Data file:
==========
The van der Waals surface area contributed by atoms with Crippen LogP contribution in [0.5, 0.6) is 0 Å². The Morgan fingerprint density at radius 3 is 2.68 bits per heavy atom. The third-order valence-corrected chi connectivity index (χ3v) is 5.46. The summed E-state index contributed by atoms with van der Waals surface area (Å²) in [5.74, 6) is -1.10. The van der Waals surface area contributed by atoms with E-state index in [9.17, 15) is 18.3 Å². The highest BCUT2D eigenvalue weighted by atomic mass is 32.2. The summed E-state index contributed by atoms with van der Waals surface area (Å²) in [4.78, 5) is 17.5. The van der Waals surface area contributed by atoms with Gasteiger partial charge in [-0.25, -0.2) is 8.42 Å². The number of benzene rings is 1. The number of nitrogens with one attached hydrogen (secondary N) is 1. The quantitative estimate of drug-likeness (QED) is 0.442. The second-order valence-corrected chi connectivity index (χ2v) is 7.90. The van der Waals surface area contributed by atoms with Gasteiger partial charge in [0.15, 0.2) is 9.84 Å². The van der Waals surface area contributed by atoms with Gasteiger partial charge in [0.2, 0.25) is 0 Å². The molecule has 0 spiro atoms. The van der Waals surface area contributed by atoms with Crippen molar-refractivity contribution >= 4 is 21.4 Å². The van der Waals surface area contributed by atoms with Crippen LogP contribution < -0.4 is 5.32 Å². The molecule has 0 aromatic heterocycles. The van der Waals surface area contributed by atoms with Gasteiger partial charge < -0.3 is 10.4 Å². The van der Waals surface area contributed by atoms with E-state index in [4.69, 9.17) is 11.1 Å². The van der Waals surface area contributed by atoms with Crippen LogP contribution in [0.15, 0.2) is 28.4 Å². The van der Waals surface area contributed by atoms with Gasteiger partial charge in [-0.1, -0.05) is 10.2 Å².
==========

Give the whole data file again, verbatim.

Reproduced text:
The van der Waals surface area contributed by atoms with Crippen LogP contribution in [0.5, 0.6) is 0 Å². The Morgan fingerprint density at radius 3 is 2.68 bits per heavy atom. The third-order valence-corrected chi connectivity index (χ3v) is 5.46. The summed E-state index contributed by atoms with van der Waals surface area (Å²) in [5.74, 6) is -1.10. The van der Waals surface area contributed by atoms with E-state index in [9.17, 15) is 18.3 Å². The highest BCUT2D eigenvalue weighted by atomic mass is 32.2. The summed E-state index contributed by atoms with van der Waals surface area (Å²) in [4.78, 5) is 17.5. The van der Waals surface area contributed by atoms with Gasteiger partial charge in [-0.25, -0.2) is 8.42 Å². The number of benzene rings is 1. The number of nitrogens with one attached hydrogen (secondary N) is 1. The quantitative estimate of drug-likeness (QED) is 0.442. The second-order valence-corrected chi connectivity index (χ2v) is 7.90. The van der Waals surface area contributed by atoms with Gasteiger partial charge in [0.15, 0.2) is 9.84 Å². The van der Waals surface area contributed by atoms with Gasteiger partial charge in [0.2, 0.25) is 0 Å². The molecule has 0 spiro atoms. The van der Waals surface area contributed by atoms with Crippen molar-refractivity contribution >= 4 is 21.4 Å². The van der Waals surface area contributed by atoms with Crippen LogP contribution < -0.4 is 5.32 Å². The molecule has 0 aromatic heterocycles. The van der Waals surface area contributed by atoms with Gasteiger partial charge < -0.3 is 10.4 Å². The van der Waals surface area contributed by atoms with E-state index in [4.69, 9.17) is 11.1 Å². The van der Waals surface area contributed by atoms with Crippen LogP contribution in [0.15, 0.2) is 28.4 Å². The van der Waals surface area contributed by atoms with Gasteiger partial charge in [-0.1, -0.05) is 10.2 Å².